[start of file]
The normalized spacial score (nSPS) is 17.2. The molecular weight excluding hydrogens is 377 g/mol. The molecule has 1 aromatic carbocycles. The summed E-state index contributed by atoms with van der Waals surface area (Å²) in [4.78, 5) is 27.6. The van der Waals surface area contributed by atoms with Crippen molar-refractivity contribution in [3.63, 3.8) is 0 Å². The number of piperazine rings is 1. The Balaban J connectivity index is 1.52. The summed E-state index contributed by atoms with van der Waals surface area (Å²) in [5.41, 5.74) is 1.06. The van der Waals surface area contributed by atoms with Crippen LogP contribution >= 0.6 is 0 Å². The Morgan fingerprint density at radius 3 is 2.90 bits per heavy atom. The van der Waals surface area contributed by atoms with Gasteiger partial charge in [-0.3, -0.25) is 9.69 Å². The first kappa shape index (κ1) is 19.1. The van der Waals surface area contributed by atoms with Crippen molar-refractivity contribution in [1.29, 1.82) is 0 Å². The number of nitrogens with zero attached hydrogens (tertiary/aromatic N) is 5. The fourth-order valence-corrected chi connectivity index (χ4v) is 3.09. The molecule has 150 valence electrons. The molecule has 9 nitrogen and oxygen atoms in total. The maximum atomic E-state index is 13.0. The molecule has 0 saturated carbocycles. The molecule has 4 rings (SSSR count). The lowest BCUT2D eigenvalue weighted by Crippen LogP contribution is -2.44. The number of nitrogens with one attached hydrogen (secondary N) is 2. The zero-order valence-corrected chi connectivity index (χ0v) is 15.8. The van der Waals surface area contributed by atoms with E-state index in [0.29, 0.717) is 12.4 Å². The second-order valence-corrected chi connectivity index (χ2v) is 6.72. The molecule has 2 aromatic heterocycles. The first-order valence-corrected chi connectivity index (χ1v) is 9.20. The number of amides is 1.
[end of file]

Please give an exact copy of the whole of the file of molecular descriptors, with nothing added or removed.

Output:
The normalized spacial score (nSPS) is 17.2. The molecular weight excluding hydrogens is 377 g/mol. The molecule has 1 aromatic carbocycles. The summed E-state index contributed by atoms with van der Waals surface area (Å²) in [4.78, 5) is 27.6. The van der Waals surface area contributed by atoms with Crippen molar-refractivity contribution in [3.63, 3.8) is 0 Å². The number of piperazine rings is 1. The Balaban J connectivity index is 1.52. The summed E-state index contributed by atoms with van der Waals surface area (Å²) in [5.41, 5.74) is 1.06. The van der Waals surface area contributed by atoms with Crippen LogP contribution >= 0.6 is 0 Å². The Morgan fingerprint density at radius 3 is 2.90 bits per heavy atom. The van der Waals surface area contributed by atoms with Gasteiger partial charge in [-0.3, -0.25) is 9.69 Å². The first kappa shape index (κ1) is 19.1. The van der Waals surface area contributed by atoms with Crippen molar-refractivity contribution in [1.29, 1.82) is 0 Å². The number of nitrogens with zero attached hydrogens (tertiary/aromatic N) is 5. The fourth-order valence-corrected chi connectivity index (χ4v) is 3.09. The molecule has 150 valence electrons. The molecule has 9 nitrogen and oxygen atoms in total. The maximum atomic E-state index is 13.0. The molecule has 0 saturated carbocycles. The molecule has 4 rings (SSSR count). The lowest BCUT2D eigenvalue weighted by Crippen LogP contribution is -2.44. The number of nitrogens with one attached hydrogen (secondary N) is 2. The zero-order valence-corrected chi connectivity index (χ0v) is 15.8. The van der Waals surface area contributed by atoms with E-state index in [0.29, 0.717) is 12.4 Å². The second-order valence-corrected chi connectivity index (χ2v) is 6.72. The molecule has 2 aromatic heterocycles. The first-order valence-corrected chi connectivity index (χ1v) is 9.20. The number of amides is 1.